Oct. 11, 2012 -- The crisis surrounding the multistate outbreak of fungal meningitis linked to tainted steroid shots deepened Thursday, as federal officials reported that more people had received the shots than previously believed. Doctors also reported the first case of a joint infection outside the spine.
The CDC says close to 14,000 people may have gotten the shots, not 13,000 as was first estimated.
Fourteen people have died since the outbreak was first reported last month.
In all, 169 cases of the rare brain infection have been reported in 11 states. Tennessee, Michigan, Virginia, Indiana, and Maryland have been the hardest hit.
Most Already Contacted
“These 14,000 patients received the medication as a steroid injection either in the spinal area or into a joint space, such as a knee, shoulder, or ankle,” said J. Todd Weber, MD, chief of the Prevention and Response Branch, Division of Healthcare Quality Promotion at the CDC, in a press briefing.
Health officials have contacted about 90% of the affected patients to warn them about possible health risks related to the shots.
“We know we are not out of the woods yet,” Weber said, noting that it can take weeks to months to develop symptoms of a fungal infection. Those include headache, fever, back pain, nausea, and redness or swelling at the injection site.
“Patients and their doctors will need to be vigilant for at least several months following injection,” said Weber, who is leading the response to the outbreak for the CDC. He urged patients who were feeling unwell to seek immediate medical attention.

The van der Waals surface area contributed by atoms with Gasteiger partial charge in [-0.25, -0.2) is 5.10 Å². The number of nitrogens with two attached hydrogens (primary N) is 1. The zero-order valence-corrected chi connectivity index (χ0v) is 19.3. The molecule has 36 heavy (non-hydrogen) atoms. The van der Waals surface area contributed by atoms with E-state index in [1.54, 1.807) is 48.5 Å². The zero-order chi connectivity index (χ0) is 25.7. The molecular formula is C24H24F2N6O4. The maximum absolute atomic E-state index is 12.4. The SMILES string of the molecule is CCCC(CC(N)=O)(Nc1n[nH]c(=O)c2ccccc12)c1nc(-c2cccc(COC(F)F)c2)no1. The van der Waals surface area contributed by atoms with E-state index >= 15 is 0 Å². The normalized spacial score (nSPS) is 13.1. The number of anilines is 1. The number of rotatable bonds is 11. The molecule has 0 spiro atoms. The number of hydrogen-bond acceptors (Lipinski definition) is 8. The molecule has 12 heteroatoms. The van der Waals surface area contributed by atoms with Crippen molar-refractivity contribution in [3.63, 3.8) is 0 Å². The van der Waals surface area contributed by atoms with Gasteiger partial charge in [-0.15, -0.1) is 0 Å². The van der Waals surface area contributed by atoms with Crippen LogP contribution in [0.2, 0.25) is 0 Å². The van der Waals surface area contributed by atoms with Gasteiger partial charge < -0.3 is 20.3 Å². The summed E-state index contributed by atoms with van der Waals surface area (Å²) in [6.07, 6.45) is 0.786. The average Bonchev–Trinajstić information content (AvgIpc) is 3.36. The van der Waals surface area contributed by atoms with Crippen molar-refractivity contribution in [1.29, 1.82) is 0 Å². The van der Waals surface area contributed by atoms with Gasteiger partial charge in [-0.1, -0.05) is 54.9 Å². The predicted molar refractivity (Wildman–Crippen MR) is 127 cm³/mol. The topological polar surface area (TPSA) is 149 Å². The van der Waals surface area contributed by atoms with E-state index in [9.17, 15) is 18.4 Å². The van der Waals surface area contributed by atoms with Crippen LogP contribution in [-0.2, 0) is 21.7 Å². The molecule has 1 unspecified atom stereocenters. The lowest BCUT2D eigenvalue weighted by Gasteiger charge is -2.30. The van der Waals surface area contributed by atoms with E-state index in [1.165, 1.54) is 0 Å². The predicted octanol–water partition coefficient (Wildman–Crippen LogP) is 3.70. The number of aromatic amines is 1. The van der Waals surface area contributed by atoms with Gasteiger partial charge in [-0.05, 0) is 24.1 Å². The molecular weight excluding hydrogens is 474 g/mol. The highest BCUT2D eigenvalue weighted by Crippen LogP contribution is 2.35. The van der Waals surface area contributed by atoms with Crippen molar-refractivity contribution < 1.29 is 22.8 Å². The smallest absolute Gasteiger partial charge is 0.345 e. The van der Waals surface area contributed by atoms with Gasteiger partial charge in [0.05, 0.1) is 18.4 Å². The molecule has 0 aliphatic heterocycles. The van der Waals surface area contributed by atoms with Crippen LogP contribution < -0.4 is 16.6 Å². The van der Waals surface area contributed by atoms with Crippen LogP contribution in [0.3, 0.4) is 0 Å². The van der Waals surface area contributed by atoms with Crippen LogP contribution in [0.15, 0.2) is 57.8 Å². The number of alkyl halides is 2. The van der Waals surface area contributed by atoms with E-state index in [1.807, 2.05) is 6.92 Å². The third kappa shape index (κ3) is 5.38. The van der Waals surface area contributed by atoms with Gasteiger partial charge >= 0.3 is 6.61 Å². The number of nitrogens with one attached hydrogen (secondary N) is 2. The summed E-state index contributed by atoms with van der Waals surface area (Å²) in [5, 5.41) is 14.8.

He also warned patients and doctors that it is difficult to test for the two fungi that have been causing the meningitis cases. The CDC confirmed the presence of the fungus exserohilum in 10 of the people with meningitis and the fungus aspergillus in one person with meningitis.
“Patients who received an injection with one of the three recalled lots of steroids may be diagnosed with meningitis, but their fungal testing may be negative. In these cases, patients should still be treated for meningitis,” Weber said.
So far, 50 vials of methylprednisolone acetate from the New England Compounding Center, in Framingham, Mass., have tested positive for two species of fungus linked to the outbreak.
First Joint Infection
In addition, federal officials said on Thursday that one patient had an infected ankle after receiving one of the shots. Doctors are waiting on a lab test to determine whether that infection was caused by a fungus, as the meningitis cases were.
In rare cases, fungal infections in the joints can cause septic arthritis, says Luis Ostrosky-Zeichner, MD.
“Infections in the joint are generally very severe because they destroy a lot of the lining of the joint, and they’re very disabling,” says Ostrosky-Zeichner, director of the laboratory of mycology research at the University of Texas Health Science Center in Houston.
“We know how upsetting these recent events have been, and we send our deepest sympathies to all who are impacted by this tragic situation,” said Deborah M. Autor, JD, deputy commissioner for Global Regulatory Operations and Policy at the FDA.
The FDA’s role in regulating compounding pharmacies was limited in 2002. The agency is largely empowered to act only after a problem has already been identified.
“What this points out is that the practice of pharmacy has changed quite a bit. The world has changed a lot since the days of mortar and pestle. This is the time for pharmacists, for lawmakers, for regulators, for doctors, to sit down and grapple with this new model of pharmacy compounding and come up with a regulatory scheme that controls the risk,” Autor said.